Statement by CITES Secretary-General Ivonne Higuero for the 14th UN Congress on Crime Prevention and Criminal Justice

High-level Segment of the Fourteenth United Nations Congress on Crime Prevention and Criminal Justice: Kyoto, Japan, 7-12 March 2021

 

14th Un Congress on Crime Prevention and Criminal Justice

 

Statement by CITES Secretary-General Ivonne Higuero:

President,
Excellencies,
Distinguished delegates,

I am honoured to address this august gathering, and I congratulate the Government of Japan and the UNODC for ensuring that this event could take place despite the pandemic that is impacting all Member States and their inhabitants.

We are living the terrible impacts of this pandemic in every sphere of our lives; and it has placed a renewed spotlight on the state of our relationship with the planet, highlighting the need to urgently address our unsustainable interactions with nature. This includes, of course, addressing the menace that is wildlife crime.

CITES is a legally binding multilateral agreement that sets rules for the international wildlife trade. The Convention regulates international trade in more than 38,000 species of wild animals and plants, including their parts and derivatives. Its purpose is to ensure that this trade is legal, sustainable and traceable.
All 183 Parties to CITES must take measures to enforce the Convention and trade in accordance with its rules. This includes to prohibit and penalize trade that violates these regulations.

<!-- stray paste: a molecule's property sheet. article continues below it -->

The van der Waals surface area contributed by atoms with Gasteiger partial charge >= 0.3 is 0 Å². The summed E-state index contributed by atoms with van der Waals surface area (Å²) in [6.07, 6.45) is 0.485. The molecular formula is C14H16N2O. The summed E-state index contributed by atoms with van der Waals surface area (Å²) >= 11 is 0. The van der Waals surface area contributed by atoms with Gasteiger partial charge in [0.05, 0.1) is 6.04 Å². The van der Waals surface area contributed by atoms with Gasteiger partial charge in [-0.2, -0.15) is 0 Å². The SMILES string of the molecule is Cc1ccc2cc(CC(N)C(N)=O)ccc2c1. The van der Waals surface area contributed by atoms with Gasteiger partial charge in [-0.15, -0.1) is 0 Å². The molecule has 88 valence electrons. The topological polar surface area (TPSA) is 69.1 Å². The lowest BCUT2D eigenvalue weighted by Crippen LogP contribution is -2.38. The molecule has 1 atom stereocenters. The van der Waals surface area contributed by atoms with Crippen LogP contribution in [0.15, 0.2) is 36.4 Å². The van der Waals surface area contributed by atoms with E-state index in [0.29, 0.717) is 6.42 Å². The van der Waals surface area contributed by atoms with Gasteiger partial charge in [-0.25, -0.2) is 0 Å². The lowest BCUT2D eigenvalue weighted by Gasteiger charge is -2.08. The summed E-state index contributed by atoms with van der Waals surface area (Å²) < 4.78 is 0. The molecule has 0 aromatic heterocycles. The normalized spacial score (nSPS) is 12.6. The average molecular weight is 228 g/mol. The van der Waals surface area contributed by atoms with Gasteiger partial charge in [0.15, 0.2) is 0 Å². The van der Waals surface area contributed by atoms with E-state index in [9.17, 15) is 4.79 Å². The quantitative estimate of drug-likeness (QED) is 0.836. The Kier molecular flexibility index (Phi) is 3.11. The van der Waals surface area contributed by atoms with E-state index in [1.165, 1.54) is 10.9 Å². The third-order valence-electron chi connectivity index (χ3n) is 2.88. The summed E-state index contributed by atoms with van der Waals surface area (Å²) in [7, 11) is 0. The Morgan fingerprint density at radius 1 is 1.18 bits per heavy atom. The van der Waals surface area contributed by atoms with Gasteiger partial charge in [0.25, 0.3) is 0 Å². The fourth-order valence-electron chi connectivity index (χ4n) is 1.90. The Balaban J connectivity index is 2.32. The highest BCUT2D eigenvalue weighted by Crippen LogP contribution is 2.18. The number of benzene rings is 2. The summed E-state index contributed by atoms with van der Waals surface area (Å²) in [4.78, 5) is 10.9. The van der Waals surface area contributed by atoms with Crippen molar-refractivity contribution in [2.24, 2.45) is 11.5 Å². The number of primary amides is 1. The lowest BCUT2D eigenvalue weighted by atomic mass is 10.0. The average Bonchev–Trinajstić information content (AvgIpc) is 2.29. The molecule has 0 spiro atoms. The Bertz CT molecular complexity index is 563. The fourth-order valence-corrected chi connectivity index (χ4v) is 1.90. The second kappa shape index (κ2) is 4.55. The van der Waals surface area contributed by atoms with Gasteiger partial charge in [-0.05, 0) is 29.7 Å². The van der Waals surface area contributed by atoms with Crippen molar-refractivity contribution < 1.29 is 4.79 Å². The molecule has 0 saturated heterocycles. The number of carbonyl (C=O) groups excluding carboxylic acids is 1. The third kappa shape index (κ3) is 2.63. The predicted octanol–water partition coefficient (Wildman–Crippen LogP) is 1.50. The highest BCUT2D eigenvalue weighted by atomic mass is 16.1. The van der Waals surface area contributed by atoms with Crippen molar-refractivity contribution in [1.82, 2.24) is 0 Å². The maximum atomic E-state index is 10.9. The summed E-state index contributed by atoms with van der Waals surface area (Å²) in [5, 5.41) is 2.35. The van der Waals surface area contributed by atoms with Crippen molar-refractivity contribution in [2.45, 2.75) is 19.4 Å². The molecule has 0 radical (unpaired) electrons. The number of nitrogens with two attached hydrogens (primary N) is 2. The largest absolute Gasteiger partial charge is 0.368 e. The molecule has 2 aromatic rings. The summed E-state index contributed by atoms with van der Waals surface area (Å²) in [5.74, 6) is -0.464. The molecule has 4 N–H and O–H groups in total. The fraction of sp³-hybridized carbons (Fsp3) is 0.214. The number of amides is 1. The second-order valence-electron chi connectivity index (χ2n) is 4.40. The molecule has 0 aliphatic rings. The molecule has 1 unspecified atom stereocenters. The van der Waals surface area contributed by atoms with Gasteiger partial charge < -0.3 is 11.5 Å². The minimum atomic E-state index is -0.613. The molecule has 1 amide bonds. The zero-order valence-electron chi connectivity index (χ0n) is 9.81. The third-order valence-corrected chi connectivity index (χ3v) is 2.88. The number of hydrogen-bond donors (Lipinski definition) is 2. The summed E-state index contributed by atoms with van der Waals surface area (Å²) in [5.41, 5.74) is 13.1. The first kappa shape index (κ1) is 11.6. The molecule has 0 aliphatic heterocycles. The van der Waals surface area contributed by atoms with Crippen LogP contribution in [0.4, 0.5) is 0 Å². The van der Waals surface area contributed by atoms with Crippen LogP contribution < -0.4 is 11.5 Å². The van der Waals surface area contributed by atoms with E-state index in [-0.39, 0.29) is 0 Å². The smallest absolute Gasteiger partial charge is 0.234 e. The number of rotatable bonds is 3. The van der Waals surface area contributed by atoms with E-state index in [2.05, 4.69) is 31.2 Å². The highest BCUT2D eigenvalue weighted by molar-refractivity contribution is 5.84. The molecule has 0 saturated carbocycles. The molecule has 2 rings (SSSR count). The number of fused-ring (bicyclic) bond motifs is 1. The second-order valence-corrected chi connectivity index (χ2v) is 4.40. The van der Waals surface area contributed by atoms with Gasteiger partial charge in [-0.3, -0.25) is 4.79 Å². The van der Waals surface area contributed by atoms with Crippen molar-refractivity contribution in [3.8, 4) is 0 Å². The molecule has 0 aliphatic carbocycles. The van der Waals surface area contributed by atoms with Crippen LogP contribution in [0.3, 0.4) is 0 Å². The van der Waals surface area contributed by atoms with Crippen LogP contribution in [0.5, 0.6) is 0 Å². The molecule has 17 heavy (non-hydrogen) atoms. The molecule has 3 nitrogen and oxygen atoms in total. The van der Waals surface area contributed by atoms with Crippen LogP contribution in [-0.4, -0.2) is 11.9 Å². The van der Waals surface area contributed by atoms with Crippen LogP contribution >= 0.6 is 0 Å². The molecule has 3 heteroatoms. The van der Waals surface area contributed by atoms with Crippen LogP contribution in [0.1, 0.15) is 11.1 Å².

The work of CITES Parties shows that regulating the trade and use of wildlife can benefit people, planet and prosperity, by conserving wild species while preserving the livelihoods of communities who rely on them.
However, this work can be seriously undermined by wildlife crime. The scale and nature of such crime has changed: today, we see significant involvement of transnational criminal groups driving industrial-scale illegal operations. This often involves thousands of animals and plants, as evidenced by large seizures amounting to several tonnes.

Wildlife crime has serious economic, social and environmental impacts. It decimates wildlife populations and destroys habitats. It also degrades ecosystems and increases the risk that new zoonotic diseases might emerge.

This landmark Congress is being conducted under the theme of Advancing crime prevention, criminal justice and the rule of law: towards the achievement of the 2030 Agenda. Ultimately, wildlife crime hinders progress toward the achievement of the Sustainable Development Goals.

Without thriving wildlife, Sustainable Development Goals 14 (On Life Below water) and 15 (On Life on Land) clearly cannot be achieved. However, we should consider that goals 1 (No Poverty) or 12 (Sustainable consumption and production) are also affected by the loss of wildlife.

The need to address wildlife crime as a serious, transnational organized crime is evident. No country or region can fight it alone. Further and strengthened international collaboration and coordination are essential. The same enforcement tools, techniques and penalties used to combat other serious crimes, such as trafficking in drugs or persons, must be deployed against wildlife crime.

The CITES Secretariat, INTERPOL, UNODC, the World Bank and the World Customs Organization have joined forces under the auspices of the International Consortium on Combatting Wildlife Crime or ICCWC. We are working together to support States and to provide them with the tools, services, technical support and capacity building they need to stamp out wildlife crime.

Distinguished delegates, there is much more to be done. Discussing wildlife crime at this UN Crime Congress substantially adds to the momentum that is so critical to the success of our collective actions in fighting it.

Thank you and best wishes for a successful Congress to help build back better.

Watch Secretary-General Higuero's Statement here.